The lack of fresh food gave Alaskans who grew up in the '50s tastes that seem peculiar today. Mary remembers complaints from people unaccustomed to fresh cackleberries: "We were told our eggs 'didn't have any flavor' and 'just stayed put.' The yolks didn't break and run all over the pan," she said.
Roger wore three hats: Chicken farmer, real estate salesman and movie mogul. He was a member of the Academy of Motion Pictures and Arts, one of few Alaskans who voted for the Academy Awards. He was a visionary who realized that the French film "A Man and a Woman" (1966) was not just about race cars and boarding schools. He helped get it completed and then released in the United States, Mary said. "A Man and a Woman" became one of the most popular film love stories of the '60s. As a result, Mary sat next to actress Anouk Aimee at the Academy Awards banquet.
Capitalizing on his experience with real estate in Maryland, Roger sold Mendenhall Valley lots to invest in Allied Artists, then the seventh-largest movie company in America. Eventually he owned so much stock that he was named to its board of directors. When he became Allied Artists' vice president in 1961, the family moved to Beverly Hills. Later, as president, he became a lifelong member of the Academy.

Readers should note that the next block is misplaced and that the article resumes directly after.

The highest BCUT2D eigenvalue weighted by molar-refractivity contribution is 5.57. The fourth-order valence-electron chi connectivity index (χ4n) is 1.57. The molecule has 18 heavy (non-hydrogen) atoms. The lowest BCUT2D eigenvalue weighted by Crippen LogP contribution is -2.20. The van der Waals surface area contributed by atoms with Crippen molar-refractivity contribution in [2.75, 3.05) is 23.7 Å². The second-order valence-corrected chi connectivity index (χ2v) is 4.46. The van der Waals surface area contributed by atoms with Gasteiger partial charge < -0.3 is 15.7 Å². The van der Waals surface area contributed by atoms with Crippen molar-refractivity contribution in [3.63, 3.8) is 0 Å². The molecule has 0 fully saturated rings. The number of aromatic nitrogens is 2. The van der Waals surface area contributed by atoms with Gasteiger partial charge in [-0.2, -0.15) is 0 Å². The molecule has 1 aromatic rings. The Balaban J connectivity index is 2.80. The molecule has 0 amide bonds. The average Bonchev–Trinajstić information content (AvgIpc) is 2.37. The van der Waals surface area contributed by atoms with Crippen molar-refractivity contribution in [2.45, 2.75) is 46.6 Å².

When president of Allied Artists, Roger encouraged the company to make a movie about the Trail of Tears, the forcible removal of the Cherokee Nation from North Carolina and other areas of the American South in 1838 into the drylands of what is now Oklahoma.
"He wanted it to be told from the Native American perspective, not the white man's," Larry recalled.
"He was unable to get support even from his own staff, because in the early 1960s white Americans still clung to the 'settlers' myth' that Indians were a hostile people who got what they deserved in Western movies," he said. "He even tried to get Louis L'Amour to write the book."
Roger Hurlock created a new business, Hurlock's Cine-World, headquartered in Connecticut. Cine-World distributed Allied's films to nontheater venues such as airplanes and film museums for 15 years. Mary and Roger lived in Connecticut, but ultimately retired to the home they built on Mendenhall Loop.
"My son Don raised chickens for 4-H in Baltimore, but we never imagined it would come to all this," Mary said.
Ann Chandonnet can be reached at achandonnet@juneauempire.